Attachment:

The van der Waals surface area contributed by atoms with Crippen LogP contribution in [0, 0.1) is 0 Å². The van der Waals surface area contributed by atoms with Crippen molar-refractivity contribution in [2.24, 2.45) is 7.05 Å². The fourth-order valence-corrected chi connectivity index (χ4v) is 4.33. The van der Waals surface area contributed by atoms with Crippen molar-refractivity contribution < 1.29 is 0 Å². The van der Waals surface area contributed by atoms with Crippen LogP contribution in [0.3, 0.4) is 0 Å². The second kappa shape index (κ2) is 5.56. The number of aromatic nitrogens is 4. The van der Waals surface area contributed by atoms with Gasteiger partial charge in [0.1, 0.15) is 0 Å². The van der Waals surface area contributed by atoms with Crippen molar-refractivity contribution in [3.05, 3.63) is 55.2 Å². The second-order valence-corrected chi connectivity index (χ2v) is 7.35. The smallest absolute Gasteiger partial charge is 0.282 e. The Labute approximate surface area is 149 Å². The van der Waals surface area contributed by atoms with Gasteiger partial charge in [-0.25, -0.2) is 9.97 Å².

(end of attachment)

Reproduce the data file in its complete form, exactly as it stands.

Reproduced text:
The van der Waals surface area contributed by atoms with Crippen LogP contribution in [0, 0.1) is 0 Å². The van der Waals surface area contributed by atoms with Crippen molar-refractivity contribution in [2.24, 2.45) is 7.05 Å². The fourth-order valence-corrected chi connectivity index (χ4v) is 4.33. The van der Waals surface area contributed by atoms with Crippen molar-refractivity contribution < 1.29 is 0 Å². The van der Waals surface area contributed by atoms with Crippen LogP contribution in [0.3, 0.4) is 0 Å². The second kappa shape index (κ2) is 5.56. The number of aromatic nitrogens is 4. The van der Waals surface area contributed by atoms with Gasteiger partial charge in [0.1, 0.15) is 0 Å². The van der Waals surface area contributed by atoms with Crippen molar-refractivity contribution in [3.05, 3.63) is 55.2 Å². The second-order valence-corrected chi connectivity index (χ2v) is 7.35. The smallest absolute Gasteiger partial charge is 0.282 e. The Labute approximate surface area is 149 Å². The van der Waals surface area contributed by atoms with Gasteiger partial charge in [-0.25, -0.2) is 9.97 Å².